Vieques, Puerto Rico
Natural beauty of the white-sand-azure-water variety abounds in the Caribbean – but it loses a little something when obscured by beach towels, umbrellas, and reddish, sunscreen-slathered backs. The crowds in Puerto Rico – attractive as they may be – necessitate the ferry ride to Vieques, a riot of green hills rising out of the Caribbean eight miles east of the protectorate’s mainland. More local getaway than international destination, the island has numbers that work out in travelers' favor: 10,000 residents, 42 beaches, 1 resort.
Opened in 2010, the W Retreat & Spa-Vieques Island is filled with upscale comforts – a two-tiered infinity pool, two glittering beaches – one of which is European style, "whatever you take that to mean," as the hotel's general manager says, and an enthusiastically used fire pit overlooking the ocean. Wild horses (said to be descended from those brought by long-ago conquistadors) wander between guest houses. But the big draw here is the hotel’s inconvenient location. The on-site rental car agency offers visitors SUVs because visitors need SUVs if they want to navigate Vieques’s intermittently paved roads.
Vieques remains relatively sleepy largely because over half of its land is protected natural preserve. The U.S. Navy conducted bombing training exercises on the island beginning in the 1940s and eventually took over 70 percent of the land. When the navy left in 2003, it turned much of the land over to the Fish and Wildlife Service, creating the Vieques National Wildlife Refuge.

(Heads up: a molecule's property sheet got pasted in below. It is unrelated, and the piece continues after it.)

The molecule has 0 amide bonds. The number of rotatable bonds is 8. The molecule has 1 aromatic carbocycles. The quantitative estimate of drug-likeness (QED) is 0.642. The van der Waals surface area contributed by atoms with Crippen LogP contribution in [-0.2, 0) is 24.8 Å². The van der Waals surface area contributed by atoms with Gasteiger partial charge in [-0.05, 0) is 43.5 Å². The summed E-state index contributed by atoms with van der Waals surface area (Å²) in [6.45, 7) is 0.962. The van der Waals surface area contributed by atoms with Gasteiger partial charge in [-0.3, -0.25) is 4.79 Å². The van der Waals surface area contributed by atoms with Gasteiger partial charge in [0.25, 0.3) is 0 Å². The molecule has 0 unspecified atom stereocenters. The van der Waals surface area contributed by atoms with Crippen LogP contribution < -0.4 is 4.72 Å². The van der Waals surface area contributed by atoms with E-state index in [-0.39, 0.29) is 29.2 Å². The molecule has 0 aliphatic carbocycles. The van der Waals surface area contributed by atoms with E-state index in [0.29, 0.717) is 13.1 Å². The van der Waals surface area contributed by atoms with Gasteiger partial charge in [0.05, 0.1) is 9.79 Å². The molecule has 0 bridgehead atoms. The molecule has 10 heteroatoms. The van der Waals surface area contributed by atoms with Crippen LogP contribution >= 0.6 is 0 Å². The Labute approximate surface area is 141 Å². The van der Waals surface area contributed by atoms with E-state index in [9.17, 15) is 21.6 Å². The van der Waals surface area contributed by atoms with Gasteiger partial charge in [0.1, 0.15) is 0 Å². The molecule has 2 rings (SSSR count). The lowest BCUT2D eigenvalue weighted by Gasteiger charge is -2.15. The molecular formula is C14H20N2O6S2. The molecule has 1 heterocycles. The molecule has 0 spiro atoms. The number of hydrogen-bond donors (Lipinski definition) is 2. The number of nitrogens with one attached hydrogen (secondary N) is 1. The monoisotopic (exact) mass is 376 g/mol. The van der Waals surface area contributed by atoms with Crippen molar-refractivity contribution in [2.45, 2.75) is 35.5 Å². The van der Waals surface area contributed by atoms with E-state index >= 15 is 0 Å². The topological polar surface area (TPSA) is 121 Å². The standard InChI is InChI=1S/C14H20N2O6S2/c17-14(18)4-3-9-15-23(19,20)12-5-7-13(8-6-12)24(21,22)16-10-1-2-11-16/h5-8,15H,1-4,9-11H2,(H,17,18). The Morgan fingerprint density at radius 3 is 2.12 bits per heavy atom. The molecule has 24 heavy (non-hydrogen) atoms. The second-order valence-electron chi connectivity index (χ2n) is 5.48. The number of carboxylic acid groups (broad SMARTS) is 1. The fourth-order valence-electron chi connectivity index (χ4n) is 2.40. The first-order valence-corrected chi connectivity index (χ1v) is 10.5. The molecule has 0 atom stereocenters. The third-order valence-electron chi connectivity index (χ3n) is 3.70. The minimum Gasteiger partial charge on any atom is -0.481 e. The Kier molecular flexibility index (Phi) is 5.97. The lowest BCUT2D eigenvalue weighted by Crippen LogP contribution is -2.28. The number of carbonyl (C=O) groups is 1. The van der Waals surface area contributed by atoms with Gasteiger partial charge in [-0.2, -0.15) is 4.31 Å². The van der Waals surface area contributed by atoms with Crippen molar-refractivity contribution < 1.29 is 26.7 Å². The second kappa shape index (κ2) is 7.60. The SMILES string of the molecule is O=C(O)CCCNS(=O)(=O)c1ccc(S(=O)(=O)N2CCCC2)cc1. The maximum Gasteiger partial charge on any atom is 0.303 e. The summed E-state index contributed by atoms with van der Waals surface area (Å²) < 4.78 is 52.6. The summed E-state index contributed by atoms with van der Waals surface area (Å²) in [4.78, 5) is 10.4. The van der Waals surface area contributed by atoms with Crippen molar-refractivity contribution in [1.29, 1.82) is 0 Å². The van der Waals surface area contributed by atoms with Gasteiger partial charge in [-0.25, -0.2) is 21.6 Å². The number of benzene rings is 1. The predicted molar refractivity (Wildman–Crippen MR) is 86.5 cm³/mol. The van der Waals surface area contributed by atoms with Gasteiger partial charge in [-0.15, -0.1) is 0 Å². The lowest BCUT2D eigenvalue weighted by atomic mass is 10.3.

Before retreating, the navy unintentionally created some unusual attractions: A runway for bringing in munitions and other supplies has become an all-purpose recreation area. Jutting out into the ocean, Mosquito Pier hosts joggers and bikers as well as snorkelers and scuba divers, who flock here to catch a glimpse of the marine animals that live among the pilings. It's an especially good place to spot sea turtles. At nearby Mosquito Beach, tourists scoop up the starfish that proliferate in the reeds.
The biggest draw in Vieques is its many pristine and uncrowded beaches. One single, nameless access road on the southern part of the island leads to eight beaches, including famed Red Beach, a picturesque sweep of palm trees and sand ideal for swimming and paddleboarding. But even on a relatively crowded day, with the main islanders squeezing in one last summer picnic, the beach has plenty of room.
Vieques is also home to one of the handful of bioluminescent bays on Earth. Mosquito Bay is full of tiny microorganisms that glow blue when disrupted, which means nighttime kayakers can navigate with just the light swirling around their paddles. Deeper down, fish darting through the depths leave gleaming trails behind them.
More information: The ferry to Vieques costs $4 and leaves from Fajardo, on the main island's northeast corner, several times a day. You can also take an 18-minute hopper flight from San Juan International Airport to Vieques. JetBlue, American, United, and other major carriers providing transfer service. If you're looking to eat and drink with the locals, visit the bars and restaurants along the main drag in Esperanza, on the southern part of the island.